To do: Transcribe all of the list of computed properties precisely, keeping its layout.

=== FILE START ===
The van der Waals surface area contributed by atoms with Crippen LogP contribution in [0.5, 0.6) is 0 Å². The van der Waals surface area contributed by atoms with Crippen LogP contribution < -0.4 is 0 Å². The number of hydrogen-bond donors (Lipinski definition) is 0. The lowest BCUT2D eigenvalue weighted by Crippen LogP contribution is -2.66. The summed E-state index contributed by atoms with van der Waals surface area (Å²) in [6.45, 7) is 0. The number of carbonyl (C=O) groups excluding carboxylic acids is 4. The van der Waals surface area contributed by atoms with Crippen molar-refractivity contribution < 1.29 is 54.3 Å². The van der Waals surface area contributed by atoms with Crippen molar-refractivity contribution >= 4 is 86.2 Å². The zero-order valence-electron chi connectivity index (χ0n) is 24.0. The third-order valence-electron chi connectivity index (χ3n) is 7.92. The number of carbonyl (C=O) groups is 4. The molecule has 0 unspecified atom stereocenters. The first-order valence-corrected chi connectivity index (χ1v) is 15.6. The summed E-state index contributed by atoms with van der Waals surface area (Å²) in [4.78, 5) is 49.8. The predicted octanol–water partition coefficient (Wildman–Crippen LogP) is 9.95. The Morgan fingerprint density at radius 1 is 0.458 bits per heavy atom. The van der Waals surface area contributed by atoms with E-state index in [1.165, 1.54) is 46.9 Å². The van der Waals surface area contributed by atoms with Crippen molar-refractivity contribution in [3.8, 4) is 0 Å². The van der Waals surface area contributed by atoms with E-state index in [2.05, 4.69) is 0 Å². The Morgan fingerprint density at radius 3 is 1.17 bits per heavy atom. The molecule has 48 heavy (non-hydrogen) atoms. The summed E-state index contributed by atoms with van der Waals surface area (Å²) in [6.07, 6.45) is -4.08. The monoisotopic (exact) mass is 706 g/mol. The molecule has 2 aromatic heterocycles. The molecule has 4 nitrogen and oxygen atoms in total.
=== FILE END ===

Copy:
The van der Waals surface area contributed by atoms with Crippen LogP contribution in [0.5, 0.6) is 0 Å². The van der Waals surface area contributed by atoms with Crippen LogP contribution < -0.4 is 0 Å². The number of hydrogen-bond donors (Lipinski definition) is 0. The lowest BCUT2D eigenvalue weighted by Crippen LogP contribution is -2.66. The summed E-state index contributed by atoms with van der Waals surface area (Å²) in [6.45, 7) is 0. The number of carbonyl (C=O) groups excluding carboxylic acids is 4. The van der Waals surface area contributed by atoms with Crippen molar-refractivity contribution < 1.29 is 54.3 Å². The van der Waals surface area contributed by atoms with Crippen molar-refractivity contribution >= 4 is 86.2 Å². The zero-order valence-electron chi connectivity index (χ0n) is 24.0. The third-order valence-electron chi connectivity index (χ3n) is 7.92. The number of carbonyl (C=O) groups is 4. The molecule has 0 unspecified atom stereocenters. The first-order valence-corrected chi connectivity index (χ1v) is 15.6. The summed E-state index contributed by atoms with van der Waals surface area (Å²) in [4.78, 5) is 49.8. The predicted octanol–water partition coefficient (Wildman–Crippen LogP) is 9.95. The Morgan fingerprint density at radius 1 is 0.458 bits per heavy atom. The van der Waals surface area contributed by atoms with E-state index in [1.165, 1.54) is 46.9 Å². The van der Waals surface area contributed by atoms with Crippen molar-refractivity contribution in [3.8, 4) is 0 Å². The van der Waals surface area contributed by atoms with E-state index in [2.05, 4.69) is 0 Å². The Morgan fingerprint density at radius 3 is 1.17 bits per heavy atom. The molecule has 48 heavy (non-hydrogen) atoms. The summed E-state index contributed by atoms with van der Waals surface area (Å²) in [6.07, 6.45) is -4.08. The monoisotopic (exact) mass is 706 g/mol. The molecule has 2 aromatic heterocycles. The molecule has 4 nitrogen and oxygen atoms in total.